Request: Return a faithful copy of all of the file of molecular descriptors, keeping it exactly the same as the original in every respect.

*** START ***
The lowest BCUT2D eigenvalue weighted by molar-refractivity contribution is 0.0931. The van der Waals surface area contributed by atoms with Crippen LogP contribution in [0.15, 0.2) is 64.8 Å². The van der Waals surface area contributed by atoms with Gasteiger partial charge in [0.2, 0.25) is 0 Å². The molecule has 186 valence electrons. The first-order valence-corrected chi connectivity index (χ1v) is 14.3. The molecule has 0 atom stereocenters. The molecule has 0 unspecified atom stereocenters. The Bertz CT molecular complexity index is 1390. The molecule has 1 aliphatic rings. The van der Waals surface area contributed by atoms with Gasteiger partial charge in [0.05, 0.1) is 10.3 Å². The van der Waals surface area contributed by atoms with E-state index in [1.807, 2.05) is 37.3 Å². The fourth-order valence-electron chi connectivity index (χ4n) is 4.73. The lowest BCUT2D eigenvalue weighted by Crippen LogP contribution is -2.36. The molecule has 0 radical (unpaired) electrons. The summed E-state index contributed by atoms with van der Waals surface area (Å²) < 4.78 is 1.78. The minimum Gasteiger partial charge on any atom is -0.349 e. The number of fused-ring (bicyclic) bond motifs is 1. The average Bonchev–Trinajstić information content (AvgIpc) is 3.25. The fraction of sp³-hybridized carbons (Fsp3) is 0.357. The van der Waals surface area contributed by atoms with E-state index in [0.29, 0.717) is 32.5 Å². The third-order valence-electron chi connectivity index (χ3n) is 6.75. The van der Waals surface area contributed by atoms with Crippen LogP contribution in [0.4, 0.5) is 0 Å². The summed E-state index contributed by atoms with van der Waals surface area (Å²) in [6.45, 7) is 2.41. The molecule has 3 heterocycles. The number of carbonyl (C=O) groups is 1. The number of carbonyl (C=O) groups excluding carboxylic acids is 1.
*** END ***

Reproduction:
The lowest BCUT2D eigenvalue weighted by molar-refractivity contribution is 0.0931. The van der Waals surface area contributed by atoms with Crippen LogP contribution in [0.15, 0.2) is 64.8 Å². The van der Waals surface area contributed by atoms with Gasteiger partial charge in [0.2, 0.25) is 0 Å². The molecule has 186 valence electrons. The first-order valence-corrected chi connectivity index (χ1v) is 14.3. The molecule has 0 atom stereocenters. The molecule has 0 unspecified atom stereocenters. The Bertz CT molecular complexity index is 1390. The molecule has 1 aliphatic rings. The van der Waals surface area contributed by atoms with Gasteiger partial charge in [0.05, 0.1) is 10.3 Å². The van der Waals surface area contributed by atoms with E-state index in [1.807, 2.05) is 37.3 Å². The fourth-order valence-electron chi connectivity index (χ4n) is 4.73. The lowest BCUT2D eigenvalue weighted by Crippen LogP contribution is -2.36. The molecule has 0 radical (unpaired) electrons. The summed E-state index contributed by atoms with van der Waals surface area (Å²) < 4.78 is 1.78. The minimum Gasteiger partial charge on any atom is -0.349 e. The number of fused-ring (bicyclic) bond motifs is 1. The average Bonchev–Trinajstić information content (AvgIpc) is 3.25. The fraction of sp³-hybridized carbons (Fsp3) is 0.357. The van der Waals surface area contributed by atoms with E-state index in [0.29, 0.717) is 32.5 Å². The third-order valence-electron chi connectivity index (χ3n) is 6.75. The van der Waals surface area contributed by atoms with Crippen LogP contribution in [0.4, 0.5) is 0 Å². The summed E-state index contributed by atoms with van der Waals surface area (Å²) in [6.45, 7) is 2.41. The molecule has 3 heterocycles. The number of carbonyl (C=O) groups is 1. The number of carbonyl (C=O) groups excluding carboxylic acids is 1.